Therefore, the court holds that cinacalcet does not make a technical contribution to the prior art.

Ad 2) Would the skilled person have made the selection?

Still, the court considers the second question and concludes that the patent also lacks inventive step because the skilled person would have made the selection.

Here the party debate focused on the question whether the skilled person would adopt a “try-and-see” attitude when screening compounds for a higher activity. The court considers in line with TBA case law  that the requirements for accepting a reasonable expectation of success are less demanding if:

  1. the prior art directs the skilled person to certain further research;
  2. and the skilled person could carry out that research by routine experiments.

Dutch decisions discussing a try-and-see situation are scarce. In a 29 June 2016 decision in proceedings between MSD and Ono on pembrolizumab, the District Court rejected MSD’s reliance on a try-and-see situation, as a prior art document would discourage the skilled person to carry out routine tests. In a 26 October 2016 decision in proceedings between Actelion and Icos on tadalafil, the District Court did conclude that the skilled person would adopt a neutral try-and-see attitude. Finally, in a 31 October 2017 decision in proceedings between Sandoz and AstraZenca on fulvestrant, the Court of Appeal The Hague rejected Sandoz’ argument that the skilled person would adopt a neutral try-and-see attitude. According to the Court of Appeal such an approach to inventive step would mean a departure from the (strict) condition that an invention only is obvious when the skilled person would (and not only could) have arrived at the invention on the priority date.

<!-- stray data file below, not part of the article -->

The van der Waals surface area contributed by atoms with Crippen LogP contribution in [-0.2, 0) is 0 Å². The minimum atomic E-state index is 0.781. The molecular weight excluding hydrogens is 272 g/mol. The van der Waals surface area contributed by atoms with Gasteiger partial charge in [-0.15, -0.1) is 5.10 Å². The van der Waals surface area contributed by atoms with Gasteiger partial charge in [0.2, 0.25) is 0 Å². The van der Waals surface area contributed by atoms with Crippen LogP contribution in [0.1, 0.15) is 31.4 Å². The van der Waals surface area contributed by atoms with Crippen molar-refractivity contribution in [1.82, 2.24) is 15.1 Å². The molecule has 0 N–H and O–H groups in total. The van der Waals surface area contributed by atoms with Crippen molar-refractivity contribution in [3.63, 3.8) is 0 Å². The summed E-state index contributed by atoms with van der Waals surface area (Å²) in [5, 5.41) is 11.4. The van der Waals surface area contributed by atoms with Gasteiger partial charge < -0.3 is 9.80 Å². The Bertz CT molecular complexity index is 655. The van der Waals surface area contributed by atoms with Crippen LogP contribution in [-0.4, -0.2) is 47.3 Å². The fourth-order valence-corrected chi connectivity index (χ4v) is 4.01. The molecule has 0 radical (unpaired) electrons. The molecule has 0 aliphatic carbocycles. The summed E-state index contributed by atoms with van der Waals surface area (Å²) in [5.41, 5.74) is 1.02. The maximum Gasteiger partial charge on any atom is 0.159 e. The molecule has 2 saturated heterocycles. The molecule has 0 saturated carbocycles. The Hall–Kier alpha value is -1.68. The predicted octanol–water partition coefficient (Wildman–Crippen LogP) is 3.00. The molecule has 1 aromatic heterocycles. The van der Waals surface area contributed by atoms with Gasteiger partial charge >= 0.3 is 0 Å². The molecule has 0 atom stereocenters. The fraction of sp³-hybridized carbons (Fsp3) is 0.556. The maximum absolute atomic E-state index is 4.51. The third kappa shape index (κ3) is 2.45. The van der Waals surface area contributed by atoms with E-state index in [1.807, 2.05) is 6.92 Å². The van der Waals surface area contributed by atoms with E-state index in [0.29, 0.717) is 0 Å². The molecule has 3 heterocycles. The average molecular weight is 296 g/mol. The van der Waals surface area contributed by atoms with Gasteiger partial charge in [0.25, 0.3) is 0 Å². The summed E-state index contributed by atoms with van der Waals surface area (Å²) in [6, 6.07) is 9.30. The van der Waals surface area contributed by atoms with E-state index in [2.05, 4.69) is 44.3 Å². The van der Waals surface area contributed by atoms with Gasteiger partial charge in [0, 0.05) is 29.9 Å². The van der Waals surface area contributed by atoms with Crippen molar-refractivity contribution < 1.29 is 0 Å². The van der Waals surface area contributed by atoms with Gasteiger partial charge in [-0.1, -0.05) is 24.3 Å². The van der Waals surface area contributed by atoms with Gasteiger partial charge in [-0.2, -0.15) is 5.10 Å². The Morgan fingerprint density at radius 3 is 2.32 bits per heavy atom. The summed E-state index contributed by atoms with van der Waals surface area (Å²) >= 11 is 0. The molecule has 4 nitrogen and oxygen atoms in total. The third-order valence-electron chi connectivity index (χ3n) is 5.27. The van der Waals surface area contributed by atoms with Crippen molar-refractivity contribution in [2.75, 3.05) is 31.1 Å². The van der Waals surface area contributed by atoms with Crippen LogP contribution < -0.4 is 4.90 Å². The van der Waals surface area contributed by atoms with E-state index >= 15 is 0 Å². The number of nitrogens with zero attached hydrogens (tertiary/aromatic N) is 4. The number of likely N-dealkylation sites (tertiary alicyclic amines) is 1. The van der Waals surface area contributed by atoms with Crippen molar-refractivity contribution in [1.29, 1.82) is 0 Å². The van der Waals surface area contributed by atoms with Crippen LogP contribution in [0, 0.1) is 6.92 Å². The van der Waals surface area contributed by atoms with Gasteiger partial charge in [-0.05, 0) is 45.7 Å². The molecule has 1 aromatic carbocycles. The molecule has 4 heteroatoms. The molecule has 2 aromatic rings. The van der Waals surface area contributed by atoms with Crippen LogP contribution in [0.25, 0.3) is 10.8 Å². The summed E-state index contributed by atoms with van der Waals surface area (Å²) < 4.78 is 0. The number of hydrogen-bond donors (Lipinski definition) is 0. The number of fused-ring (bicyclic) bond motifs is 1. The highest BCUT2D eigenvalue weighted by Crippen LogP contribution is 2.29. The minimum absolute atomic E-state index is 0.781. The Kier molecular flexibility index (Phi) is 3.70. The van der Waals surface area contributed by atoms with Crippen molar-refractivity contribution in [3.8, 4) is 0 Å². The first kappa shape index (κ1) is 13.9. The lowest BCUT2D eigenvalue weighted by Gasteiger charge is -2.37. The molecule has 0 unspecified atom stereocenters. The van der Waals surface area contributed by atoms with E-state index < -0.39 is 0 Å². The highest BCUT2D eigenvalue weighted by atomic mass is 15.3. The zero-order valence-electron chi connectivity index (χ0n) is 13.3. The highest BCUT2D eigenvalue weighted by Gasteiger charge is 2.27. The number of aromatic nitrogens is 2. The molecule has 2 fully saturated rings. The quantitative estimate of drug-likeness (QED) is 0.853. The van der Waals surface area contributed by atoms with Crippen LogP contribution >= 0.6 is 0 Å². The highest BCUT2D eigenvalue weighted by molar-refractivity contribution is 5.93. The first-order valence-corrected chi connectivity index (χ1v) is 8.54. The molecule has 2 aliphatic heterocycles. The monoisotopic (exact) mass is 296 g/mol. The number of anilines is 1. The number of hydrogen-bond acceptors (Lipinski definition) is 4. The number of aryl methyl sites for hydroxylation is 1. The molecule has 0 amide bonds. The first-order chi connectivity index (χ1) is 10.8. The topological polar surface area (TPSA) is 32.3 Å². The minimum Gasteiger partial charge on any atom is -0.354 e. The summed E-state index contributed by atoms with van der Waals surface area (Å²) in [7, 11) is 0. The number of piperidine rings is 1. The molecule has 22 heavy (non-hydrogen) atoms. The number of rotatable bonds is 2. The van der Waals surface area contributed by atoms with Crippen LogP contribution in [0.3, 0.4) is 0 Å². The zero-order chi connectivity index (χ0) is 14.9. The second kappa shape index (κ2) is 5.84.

Accord argued that the skilled person would adopt a neutral try-and-see attitude, because routine testing suffices to determine which of the compounds within the general formula possesses a higher activity than the most active compound from the prior art. Moreover, the prior art explicitly invites the skilled person to do such further testing.

The court follows this line of argumentation. As the prior art encourages the skilled person to do research to find other suitable calcimimetic molecules, the skilled person would not be discouraged by the size and extent of the research (contrary to the above referred to Sandoz/AstraZeneca case where such a pointer was lacking). Also the fact that the general formula disclosed in the prior art comprises a large number of molecules would not discourage the skilled person in his attempt to find other compounds. Therefore, the skilled person would have made the selection and the patent is also under the second question not inventive.

The District Court’s 6 February 2019 decision is available here (in Dutch).

Disclaimer: the author’s firm acted for Accord.